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I’m really glad I went and it was a good reminder to get my travelling shoes back on!  I’m making plans to visit more of Costa Rica soon…

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An update on life in San Jose, Costa Rica

So far, so good!  I feel pretty settled in and comfortable here.  Costa Rica is not very cheap, so I’ve come to terms with living on a reasonable budget!  I do miss my frivolous ways back in London, but I also feel I have learned some valuable and important life skills again!

It’s a beautiful sunny day as I write, looking out on the mountain view from my bedroom window – the mountains that are beyond the busy main road view 🙂

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Teaching is going really well, I enjoy it and I’m always so flattered to get good feedback from my students.  I’ve also started teaching online lessons, I’m really enjoying those too!

I do need to make more of an effort to travel around Costa Rica.  Most of this country’s beauty lies outside of the capital!  My last trip was for New Year’s Eve in Manuel Antonio at the beach.  Perhaps I have become too settled in San Jose!

I do love the music here.  Reggaeton is really popular and I love dancing to it.  As much as I’m enjoying it here, I do find myself wondering what I will do next…

 

 

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Costa Rica: San Jose, Monteverde, Volcan Poas and Manuel Antonio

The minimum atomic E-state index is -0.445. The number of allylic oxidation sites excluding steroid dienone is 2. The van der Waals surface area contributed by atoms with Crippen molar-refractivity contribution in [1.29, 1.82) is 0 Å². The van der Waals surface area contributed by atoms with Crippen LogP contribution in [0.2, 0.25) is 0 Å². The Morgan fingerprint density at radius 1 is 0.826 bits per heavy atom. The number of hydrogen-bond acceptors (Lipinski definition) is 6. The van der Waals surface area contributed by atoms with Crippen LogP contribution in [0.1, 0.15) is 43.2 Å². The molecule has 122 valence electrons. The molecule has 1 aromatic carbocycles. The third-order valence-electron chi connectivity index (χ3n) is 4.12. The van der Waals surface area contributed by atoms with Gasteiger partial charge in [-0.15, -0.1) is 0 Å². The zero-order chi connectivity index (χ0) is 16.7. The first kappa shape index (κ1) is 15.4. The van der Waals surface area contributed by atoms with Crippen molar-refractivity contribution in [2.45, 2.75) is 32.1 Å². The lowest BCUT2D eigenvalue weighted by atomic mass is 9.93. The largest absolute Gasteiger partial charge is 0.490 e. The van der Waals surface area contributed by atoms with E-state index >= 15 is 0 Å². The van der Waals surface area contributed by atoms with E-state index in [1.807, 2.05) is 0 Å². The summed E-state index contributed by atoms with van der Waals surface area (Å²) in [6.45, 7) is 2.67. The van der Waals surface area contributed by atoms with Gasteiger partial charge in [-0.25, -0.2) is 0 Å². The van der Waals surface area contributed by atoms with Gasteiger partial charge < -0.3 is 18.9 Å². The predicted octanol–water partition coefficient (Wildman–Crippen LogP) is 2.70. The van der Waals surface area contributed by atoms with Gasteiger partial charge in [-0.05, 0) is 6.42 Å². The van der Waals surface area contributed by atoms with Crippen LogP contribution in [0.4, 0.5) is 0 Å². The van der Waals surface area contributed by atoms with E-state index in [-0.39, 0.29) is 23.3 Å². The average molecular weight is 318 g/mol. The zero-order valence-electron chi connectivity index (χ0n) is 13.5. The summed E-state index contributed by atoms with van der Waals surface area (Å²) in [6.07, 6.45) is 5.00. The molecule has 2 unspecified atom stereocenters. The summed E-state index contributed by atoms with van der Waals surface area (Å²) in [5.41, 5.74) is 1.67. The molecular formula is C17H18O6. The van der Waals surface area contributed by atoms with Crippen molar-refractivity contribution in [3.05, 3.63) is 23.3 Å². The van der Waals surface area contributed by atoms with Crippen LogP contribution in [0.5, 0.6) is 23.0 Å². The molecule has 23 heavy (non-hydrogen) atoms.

It’s been a month since I moved to San Jose, and I have mixed feelings about it.  It’s a loud and busy city.  And it doesn’t help that I’ve been having stomach pains for the past two weeks, which is very unusual for me.  The doctor tells me I have an inflamed colon!  So I am taking medication and taking it easy.  Unfortunately, it’s not helping how I feel about being in San Jose!

On the plus side, teaching has been going really well and I was pleased to have positive feedback from my students.  I also had a friend come to visit me for a week – the perfect excuse to do some travelling in Costa Rica.  That’s one thing that San Jose is great for – it is the travel hub for the country so pretty easy to get to anywhere.

Our first stop was Monteverde for a night, about four hours away by bus.  Monteverde is beautiful and famous for its cloud forests.  We stayed at Pension Santa Elena hostel, a no frills place.  In the afternoon we accidentally joined an adventure zip line tour.  My friend and I bailed after the practice lines as it was just too scary!  In the evening we went to the serpentorium for a guided tour which was really interesting.  They have a number of snakes and frogs that are native to Costa Rica.

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Dinner was at the Tree House, a really lovely restaurant with a unique venue.  There’s a tree in it.